Namibia Successfully Combats Bush Encroachment

7 Sep 2023

Having a barbecue with friends and family is a popular pastime in Namibia and abroad, moreover a bag of charcoal comes in handy to start a “braai vleis” as we say here.

But, did you know that the charcoal Namibia exports mainly to Europe is made from shredded invasive bush species, which are burnt to produce charcoal?

Areas with thick bush prevent wild animals and also livestock from grazing and other plants to prosper. The environmental concern of bush encroachment affects approximately 45 million hectares of land in Namibia. The solution is thinning the thick bush and to make use of this harvested biomass in an innovative way like charcoal and even fodder for livestock with a few added ingredients.

In Namibia, bush thinning or bush harvesting has become a successful niche industry, creating jobs and diversifying the agricultural sector. Charcoal production has become an addtional income for farmers.

bush harvesting, Namibia
Manual felling of bush control using axes, spades, and pangas to harvest Namibian encroacher bush. Photo: GIZ Bush Control and Biomass Utilisation Project

A few years ago, the first small Bio Mass Fair took place in Namibia, showcasing machinery for bush thinning and innovative equipment for shredding. This event has grown into a fully-fledged fair and expo with an industry conference and a scientific research symposium to share experiences as well as the latest developments. The “meet and greet” experience for farmers, scientists, business individuals and visitors, allows to the showcase and exchange views, which is also very important.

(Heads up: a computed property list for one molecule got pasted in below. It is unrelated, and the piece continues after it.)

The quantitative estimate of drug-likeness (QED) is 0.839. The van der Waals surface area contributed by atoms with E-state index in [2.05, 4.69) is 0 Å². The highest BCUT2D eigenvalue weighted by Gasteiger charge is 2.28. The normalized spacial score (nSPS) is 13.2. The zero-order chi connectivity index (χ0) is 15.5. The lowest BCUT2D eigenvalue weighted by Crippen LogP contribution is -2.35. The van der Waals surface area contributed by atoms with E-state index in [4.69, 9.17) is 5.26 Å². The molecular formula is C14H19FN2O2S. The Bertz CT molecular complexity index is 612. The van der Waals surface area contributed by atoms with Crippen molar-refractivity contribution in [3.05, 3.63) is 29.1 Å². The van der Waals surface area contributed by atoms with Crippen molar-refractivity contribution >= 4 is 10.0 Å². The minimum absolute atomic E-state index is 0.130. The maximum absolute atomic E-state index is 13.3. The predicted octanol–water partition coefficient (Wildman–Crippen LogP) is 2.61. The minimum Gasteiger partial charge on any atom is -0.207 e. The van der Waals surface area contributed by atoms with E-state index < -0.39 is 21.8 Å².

This year the Bio Mass Fair 2023, which takes place at the Gross Barmen Resort, west of Okahandja is even bigger and will be for a period of three days from 7 to 9 September.

This year’s theme is “Stimulating growth in the biomass sector in Namibia”. Virtual participation via livestream and Zoom meetings is possible (one has to register via The research symposium begins on Thursday. This will look closely at the impact of bush control on soil organic carbon, products and value chain development.

heaps of chipped wood, Namibia
Heaps of chipped woody biomass in Namibia. Photo: GIZ Bush Control and Biomass Utilisation Project

The industry forum takes place on Friday, 8 September, together with the expo where machinery and equipment is displayed until the next day, 9 September. Needless to say, that such events also are a culinary delight for visitors and exhibitors with Namibian dishes available and cold Namibian beer awaiting to be enjoyed.

The event is worth a visit either in person or virtually via

Brigitte Weidlich


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